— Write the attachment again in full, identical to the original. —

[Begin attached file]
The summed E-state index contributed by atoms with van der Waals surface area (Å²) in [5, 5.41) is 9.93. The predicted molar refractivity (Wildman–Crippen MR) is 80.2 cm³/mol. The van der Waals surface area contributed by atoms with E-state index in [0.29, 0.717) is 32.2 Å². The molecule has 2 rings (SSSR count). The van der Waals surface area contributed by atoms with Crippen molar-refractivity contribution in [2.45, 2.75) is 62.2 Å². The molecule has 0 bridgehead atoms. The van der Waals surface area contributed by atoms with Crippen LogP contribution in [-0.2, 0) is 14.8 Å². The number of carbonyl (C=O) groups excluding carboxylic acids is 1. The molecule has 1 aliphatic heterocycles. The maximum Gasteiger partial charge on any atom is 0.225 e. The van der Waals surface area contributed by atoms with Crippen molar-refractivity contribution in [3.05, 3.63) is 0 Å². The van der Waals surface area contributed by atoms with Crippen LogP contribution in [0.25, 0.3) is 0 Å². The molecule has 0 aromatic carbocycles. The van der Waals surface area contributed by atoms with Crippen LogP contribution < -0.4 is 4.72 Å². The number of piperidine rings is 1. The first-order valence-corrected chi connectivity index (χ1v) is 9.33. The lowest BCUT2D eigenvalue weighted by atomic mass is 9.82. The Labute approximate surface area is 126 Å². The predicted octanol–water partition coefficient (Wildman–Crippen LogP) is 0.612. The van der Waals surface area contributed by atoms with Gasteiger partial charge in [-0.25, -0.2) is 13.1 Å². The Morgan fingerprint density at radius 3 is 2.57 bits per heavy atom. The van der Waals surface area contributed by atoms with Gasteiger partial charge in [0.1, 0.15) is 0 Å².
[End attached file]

The summed E-state index contributed by atoms with van der Waals surface area (Å²) in [5, 5.41) is 9.93. The predicted molar refractivity (Wildman–Crippen MR) is 80.2 cm³/mol. The van der Waals surface area contributed by atoms with E-state index in [0.29, 0.717) is 32.2 Å². The molecule has 2 rings (SSSR count). The van der Waals surface area contributed by atoms with Crippen molar-refractivity contribution in [2.45, 2.75) is 62.2 Å². The molecule has 0 bridgehead atoms. The van der Waals surface area contributed by atoms with Crippen LogP contribution in [-0.2, 0) is 14.8 Å². The number of carbonyl (C=O) groups excluding carboxylic acids is 1. The molecule has 1 aliphatic heterocycles. The maximum Gasteiger partial charge on any atom is 0.225 e. The van der Waals surface area contributed by atoms with Crippen molar-refractivity contribution in [3.05, 3.63) is 0 Å². The van der Waals surface area contributed by atoms with Crippen LogP contribution in [0.25, 0.3) is 0 Å². The molecule has 0 aromatic carbocycles. The van der Waals surface area contributed by atoms with Crippen LogP contribution < -0.4 is 4.72 Å². The number of piperidine rings is 1. The first-order valence-corrected chi connectivity index (χ1v) is 9.33. The lowest BCUT2D eigenvalue weighted by atomic mass is 9.82. The Labute approximate surface area is 126 Å². The predicted octanol–water partition coefficient (Wildman–Crippen LogP) is 0.612. The van der Waals surface area contributed by atoms with Gasteiger partial charge in [-0.25, -0.2) is 13.1 Å². The Morgan fingerprint density at radius 3 is 2.57 bits per heavy atom. The van der Waals surface area contributed by atoms with Gasteiger partial charge in [0.1, 0.15) is 0 Å².